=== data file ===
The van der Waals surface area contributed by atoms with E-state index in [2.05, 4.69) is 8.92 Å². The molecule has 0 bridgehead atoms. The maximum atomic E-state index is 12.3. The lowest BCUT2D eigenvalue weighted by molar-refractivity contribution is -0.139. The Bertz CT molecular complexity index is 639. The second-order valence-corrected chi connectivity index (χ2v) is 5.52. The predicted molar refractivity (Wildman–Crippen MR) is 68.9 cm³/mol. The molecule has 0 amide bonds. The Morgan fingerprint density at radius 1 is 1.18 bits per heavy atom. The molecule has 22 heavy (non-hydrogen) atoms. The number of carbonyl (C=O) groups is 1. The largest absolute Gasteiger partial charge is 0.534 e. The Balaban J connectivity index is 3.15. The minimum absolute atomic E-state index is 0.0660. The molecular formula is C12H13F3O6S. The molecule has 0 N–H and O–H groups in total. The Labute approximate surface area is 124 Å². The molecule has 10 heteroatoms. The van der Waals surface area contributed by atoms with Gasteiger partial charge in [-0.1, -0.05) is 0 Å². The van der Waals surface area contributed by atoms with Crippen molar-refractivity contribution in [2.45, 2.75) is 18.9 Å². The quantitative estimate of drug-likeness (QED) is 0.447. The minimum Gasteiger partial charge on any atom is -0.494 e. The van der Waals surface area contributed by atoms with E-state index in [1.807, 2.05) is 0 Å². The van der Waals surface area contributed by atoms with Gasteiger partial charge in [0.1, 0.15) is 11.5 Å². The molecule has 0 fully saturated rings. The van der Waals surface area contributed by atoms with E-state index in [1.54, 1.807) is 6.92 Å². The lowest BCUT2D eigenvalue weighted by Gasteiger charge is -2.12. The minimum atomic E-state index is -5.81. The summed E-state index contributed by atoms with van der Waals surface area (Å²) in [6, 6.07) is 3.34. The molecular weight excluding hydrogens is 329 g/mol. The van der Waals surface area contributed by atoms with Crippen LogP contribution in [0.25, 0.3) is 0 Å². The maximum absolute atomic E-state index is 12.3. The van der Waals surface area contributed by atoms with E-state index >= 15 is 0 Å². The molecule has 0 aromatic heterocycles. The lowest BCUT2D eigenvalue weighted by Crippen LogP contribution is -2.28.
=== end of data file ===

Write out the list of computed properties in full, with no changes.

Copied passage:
The van der Waals surface area contributed by atoms with E-state index in [2.05, 4.69) is 8.92 Å². The molecule has 0 bridgehead atoms. The maximum atomic E-state index is 12.3. The lowest BCUT2D eigenvalue weighted by molar-refractivity contribution is -0.139. The Bertz CT molecular complexity index is 639. The second-order valence-corrected chi connectivity index (χ2v) is 5.52. The predicted molar refractivity (Wildman–Crippen MR) is 68.9 cm³/mol. The molecule has 0 amide bonds. The Morgan fingerprint density at radius 1 is 1.18 bits per heavy atom. The molecule has 22 heavy (non-hydrogen) atoms. The number of carbonyl (C=O) groups is 1. The largest absolute Gasteiger partial charge is 0.534 e. The Balaban J connectivity index is 3.15. The minimum absolute atomic E-state index is 0.0660. The molecular formula is C12H13F3O6S. The molecule has 0 N–H and O–H groups in total. The Labute approximate surface area is 124 Å². The molecule has 10 heteroatoms. The van der Waals surface area contributed by atoms with Gasteiger partial charge in [-0.1, -0.05) is 0 Å². The van der Waals surface area contributed by atoms with Crippen molar-refractivity contribution in [2.45, 2.75) is 18.9 Å². The quantitative estimate of drug-likeness (QED) is 0.447. The minimum Gasteiger partial charge on any atom is -0.494 e. The van der Waals surface area contributed by atoms with E-state index in [1.807, 2.05) is 0 Å². The van der Waals surface area contributed by atoms with Gasteiger partial charge in [0.1, 0.15) is 11.5 Å². The molecule has 0 fully saturated rings. The van der Waals surface area contributed by atoms with E-state index in [1.54, 1.807) is 6.92 Å². The lowest BCUT2D eigenvalue weighted by Gasteiger charge is -2.12. The minimum atomic E-state index is -5.81. The summed E-state index contributed by atoms with van der Waals surface area (Å²) in [6, 6.07) is 3.34. The molecular weight excluding hydrogens is 329 g/mol. The van der Waals surface area contributed by atoms with Crippen LogP contribution in [0.25, 0.3) is 0 Å². The maximum absolute atomic E-state index is 12.3. The van der Waals surface area contributed by atoms with E-state index >= 15 is 0 Å². The molecule has 0 aromatic heterocycles. The lowest BCUT2D eigenvalue weighted by Crippen LogP contribution is -2.28.